Black Swimming Association Calls For Urgent Water Safety Education With Black Children Seven Times More Likely To Drown Than White Children

image001 (4)
Photo Courtesy: Black Swimming Association

Black Swimming Association Calls For Urgent Water Safety Education With Black Children Seven Times More Likely To Drown Than White Children

A near-drowning experience on holiday underlined to Black Swimming Association chair Danielle Obe the urgent need for water safety education and its prioritisation across society.

Obe was on a family holiday last year with her husband and two young daughters – all of them “water babies” – when she went to a popular swimming spot at their resort.

It entailed going through an underwater cave and on through a waterfall to a ramp where she’d be greeted by her children.

However, shocked by the water going from waist-deep to a depth where she couldn’t stand compounded by a commotion from others around her who she later found out were diving to retrieve someone’s glasses, Obe soon tired.

2023-08-11 (2)

Danielle Obe: Photo Courtesy: Black Swimming Association

She started to thrash around, panicking, wondering why others didn’t see she was in trouble and then realised her lifejacket had failed.

Although she managed to eventually get through the waterfall and reunite with her family, the shock made her instantly resolve to take survival and lifeguarding lessons.

It also underlined to Obe the need for water safety awareness to be placed front and centre.

She told Swimming World:

“I thought to myself ‘what an irony that I would have drowned on holiday.’

“It can happen to anyone – no-one’s infallible.

“You ask someone can you swim? If you ask someone – if you were in trouble in the water would you know what to do? Would you know what to do if you saw someone else in trouble in the water? I would have answered no. Either you do or you don’t.

“That’s a stronger answer, the stronger question.

“And so this year one of our safety messages has been whenever you travel to any country know the emergency number. It’s not 999 everywhere, it’s not 911.

“If you are in a group, stay with the group.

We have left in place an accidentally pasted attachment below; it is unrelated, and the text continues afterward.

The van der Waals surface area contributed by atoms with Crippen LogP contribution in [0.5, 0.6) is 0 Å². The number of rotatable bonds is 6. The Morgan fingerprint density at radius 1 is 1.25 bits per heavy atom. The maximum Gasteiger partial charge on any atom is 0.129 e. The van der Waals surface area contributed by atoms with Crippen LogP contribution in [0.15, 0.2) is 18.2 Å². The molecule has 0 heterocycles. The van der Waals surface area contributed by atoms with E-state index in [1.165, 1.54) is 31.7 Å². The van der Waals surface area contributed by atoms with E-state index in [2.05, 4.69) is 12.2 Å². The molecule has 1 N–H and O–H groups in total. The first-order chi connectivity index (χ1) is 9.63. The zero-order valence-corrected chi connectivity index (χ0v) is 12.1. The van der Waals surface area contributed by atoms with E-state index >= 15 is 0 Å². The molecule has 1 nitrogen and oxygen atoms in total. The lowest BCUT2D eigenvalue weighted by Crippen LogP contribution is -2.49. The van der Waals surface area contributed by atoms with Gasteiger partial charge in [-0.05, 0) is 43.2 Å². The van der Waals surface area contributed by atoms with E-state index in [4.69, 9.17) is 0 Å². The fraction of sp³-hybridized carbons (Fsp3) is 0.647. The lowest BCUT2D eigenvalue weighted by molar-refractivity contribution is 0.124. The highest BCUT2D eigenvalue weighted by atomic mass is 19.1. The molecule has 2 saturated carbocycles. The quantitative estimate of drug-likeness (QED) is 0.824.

“Don’t assume that every life jacket or buoyancy device will keep you buoyant. Throw it in the water and if it floats, use it but if it doesn’t float then that one will be like that for ever. If you wear it – just like mine – it will fail.

“The messages we’re giving are from lived experiences and that is what has gone out this year because of that experience.

“Don’t go on holiday and assume everything will be fine – it could happen to you.”

‘Our Swim Story’

Obe was speaking after the publication of the BSA’s research report ‘Our Swim Story’ which in turn followed data from the National Child Mortality Database (NCMD) which highlighted a major disparity in drowning rates amongst children of ethnic minority backgrounds when compared to children of White or White British ethnicity.

  • Black or Black British-7.50 per million children
  • Mixed- 3.12 per million children
  • Asian and Asian British- 2.86 per million children
  • White or White British- 1.87 per million children

The BSA engaged 1,400 people from Black and Asian communities to discover their water safety knowledge and personal experiences and so identify 11 core themes that contribute to these statistics.

As a result, a series of recommendations were made based on the data which were discussed at 10 Downing Street on World Drowning Prevention Day on 25 July.

Among the findings:

The survey identified a number of complex barriers faced by individuals of African, Caribbean and Asian heritage, including:

Water Safety Awareness: 48% didn’t know how to stay safe in the water​ putting them at risk of drowning

A Lack of Aquatic Skill: Over 35% of respondents indicated that improving their aquatic skills would contribute to an increase in participation. However, participants were not deterred from engaging in aquatic activities during holidays abroad, which would place them at significant risk

Early Experiences: Early experiences in childhood often shaped attitudes toward swimming. Positive early experiences were associated with aquatic participation in adulthood, as well as greater swimming competence and confidence, whereas negative early experiences and disruptions while learning to swim contributed to disengagement

Fear of the Water: 44% said they had a fear of water and 34% said they (or someone in their family) had experienced a traumatic aquatic event